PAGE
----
I spent a lot of time wondering what his mood was going to be. I never knew when he was coming home or leaving and to this day I do not know where he went when he left the front door. I do know he was hilarious, smart and unconventional. He dazzled many who knew him. But I also knew he was very depressed and that he had an angry streak behind closed doors. It was interesting to watch the duality of his personality. And I always prayed he would be happy all the time.

When he came to my home my first husband and I set him up in the spare bedroom. There he remained fully drugged until his life ended.

The problem was I was his nurse. I saw him naked, I wiped his butt, I made sure he did not fall and I listened to him talk to me as if I was a stranger. He would look down my shirt and then realize he forgot I was his daughter. This became the norm in the house and I dealt with it the only way I knew how: drinking Zima and stealing his medicine.

But listen carefully. There is an unspoken secret that caregivers and family have with a terminally ill loved one. The secret is that we all begin to wonder when will it end. When will my loved one die already? This secret induces extremes amount of guilt that becomes suppressed and eventually manifests somewhere else in our lives.

Therefore when he was taking his last breaths and I was giving him permission to go, I was feeling relief. I did not know how much I would miss him everyday and how I would still cry often after a decade. I could not see passed the moment. And when our six-player CD shuffled onto “My Way,” by  good old blue eyes himself  he died.

I kept his body in his room so family members had time to say goodbye before he was burned to dust. A candle was lit beside him in some holy manner but it began to melt his skin.

And I was in shock. Complete and utter shock.

My dad always promised to make after death communications with me. I truly trusted in that. And the day that he died I walked downstairs to take a bong-hit and the music box he had given me years before played by itself from across the room for over a minute. “It had to be you, it had to be you, I wandered around and suddenly found some one so true….” And I smiled and said hello.

However, that day I broke into 1000 pieces. I would never be the same. Before me laid the work to put myself back together. And when I did something wonderful happened: I found humility. And in humility I found myself.

 

The Days of No Return

header-sub-abuse

After my father died, I went a little crazy. Actually, a lot crazy. If anyone has lost a parent especially the parent that raised you, then you will know the great pain and strange grief that unfolds after the parent’s death.

First of all, I was starting to get suicide ideation back. I could not stop picturing myself with a gun in my mouth blowing off my head. That started 4 months after he died. I finally went to an urgent care where I was introduced to antidepressants via sample packs. I did not understand at the time I needed to take the same amount every day so I would take 10mg one day, 100 mg the next and then maybe 25mg the following days. Nothing in my life was in order.

My first husband and I bought a house with some of my inheritance money. It was a small house that was perfect for he and I and our six cats. It was our little home and he worked hard to make it nice.

My first husband was not aware that I had started drinking up 15 drinks a day. I had been since I took care of my dad in hospice at my home. My ability to care about anything was completely lost. Therefore, when I was mixing my Zoloft with 15 drinks of alcohol a day and smoking pot, my decision-making was based on anything that would keep me numb.

The summer of 2000, my ex husband and I had gone to Italy for a wedding. When I returned from Italy…it was on!  Dinner parties at my house  became common. Drinks and laughter and mania continued and I really thought I was happy.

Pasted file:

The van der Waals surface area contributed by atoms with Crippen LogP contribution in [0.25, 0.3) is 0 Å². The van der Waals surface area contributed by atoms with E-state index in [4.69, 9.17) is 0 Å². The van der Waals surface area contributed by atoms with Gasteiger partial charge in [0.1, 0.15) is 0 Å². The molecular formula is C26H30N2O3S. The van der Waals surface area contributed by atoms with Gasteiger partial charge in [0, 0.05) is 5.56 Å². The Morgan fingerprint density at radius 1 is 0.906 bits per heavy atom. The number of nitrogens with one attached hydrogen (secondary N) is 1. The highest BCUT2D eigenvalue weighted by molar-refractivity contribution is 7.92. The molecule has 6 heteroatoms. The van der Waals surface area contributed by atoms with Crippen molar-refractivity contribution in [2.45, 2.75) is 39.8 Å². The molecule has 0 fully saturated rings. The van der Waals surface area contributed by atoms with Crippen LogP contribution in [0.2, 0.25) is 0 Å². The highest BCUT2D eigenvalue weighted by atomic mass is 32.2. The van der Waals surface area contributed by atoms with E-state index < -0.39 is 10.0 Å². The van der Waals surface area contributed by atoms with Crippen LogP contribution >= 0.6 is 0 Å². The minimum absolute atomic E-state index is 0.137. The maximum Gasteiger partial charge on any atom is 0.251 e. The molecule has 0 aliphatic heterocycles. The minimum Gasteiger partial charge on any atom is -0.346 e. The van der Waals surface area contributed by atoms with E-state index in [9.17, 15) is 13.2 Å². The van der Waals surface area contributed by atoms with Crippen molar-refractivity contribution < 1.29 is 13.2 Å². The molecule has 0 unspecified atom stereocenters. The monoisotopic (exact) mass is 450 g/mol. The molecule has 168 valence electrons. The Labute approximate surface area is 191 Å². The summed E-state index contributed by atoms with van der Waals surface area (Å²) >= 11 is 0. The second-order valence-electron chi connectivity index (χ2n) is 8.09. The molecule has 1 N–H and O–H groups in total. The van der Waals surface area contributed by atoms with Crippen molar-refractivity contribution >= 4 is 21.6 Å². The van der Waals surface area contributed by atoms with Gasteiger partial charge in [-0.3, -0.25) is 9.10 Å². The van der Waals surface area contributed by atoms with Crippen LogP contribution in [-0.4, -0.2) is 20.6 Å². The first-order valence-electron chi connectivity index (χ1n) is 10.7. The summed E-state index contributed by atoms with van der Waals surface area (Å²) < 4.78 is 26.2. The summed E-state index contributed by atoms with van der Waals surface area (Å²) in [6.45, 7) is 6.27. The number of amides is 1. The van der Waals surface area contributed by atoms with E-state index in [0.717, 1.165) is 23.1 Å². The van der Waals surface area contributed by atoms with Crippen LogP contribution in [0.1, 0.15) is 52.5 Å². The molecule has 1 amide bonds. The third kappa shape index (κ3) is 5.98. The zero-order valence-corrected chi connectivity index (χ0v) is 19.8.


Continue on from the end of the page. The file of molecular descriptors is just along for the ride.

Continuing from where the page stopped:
But this is when my hands began to shake. I had gone to enough AA meetings with my father to know that this was not good. But I could not stop. Alcohol was taking over my life. Eventually, after taking mushrooms and talking to some close friends, I came home and asked for a divorce. He was stunned. I was cookoo.

Immediately, after he left I called the guy I had been in love with over the course of my entire time spent with my ex husband. The guy had a girlfriend but for some reason I decided that he was my property and I had dibs. Not two days after we went out did he declare that he loved me. I wasn’t ready for a new relationship but who cares, right?

This guy could always read right through me and I had never had anyone so smitten over me at the time. Although, it is important to mention that this guy was an excessive alcoholic who could be compared to Nicolas Cage in Leaving Las Vegas. But I had crossed a line that many other alcoholic people cross. The point of no return.

We stayed together for one year and half and he was extremely abusive. But I was not innocent either. Plus, he continued to see his ex girlfriend behind my back. And I unbelievably thought I was being wronged by her when I was the one who stole her boyfriend in the first place!

There were times the police came because we fought so loud. And TV’s were thrown out onto the lawn. My little house became a breeding ground of wild abandon with pot smoking, drinking, cigarettes and total delirium.

I was about to leave him when he came home one night to say he had cancer. I was far too loyal to leave anybody in that position so I waited.

Things got worse. I crashed my car, I maxed out all my credit cards and decided I did not need to pay my taxes. The promises of payments to some creditors for my ex husband and I became greater debts unbeknownst to him. And I lived in awful fear of doom and gloom where the mailbox was not my friend and I could no longer answer my phone. They turned off cable, the trash stopped and I could no longer make long distance calls. I could not see how far of a hole I was digging but the bottom was still far away.

In the end, I made a decision to move back to California where there was no greeting party waiting for me. I had lost my friends and I was not prepared for the trouble that awaited me.

Still…it went on until one day.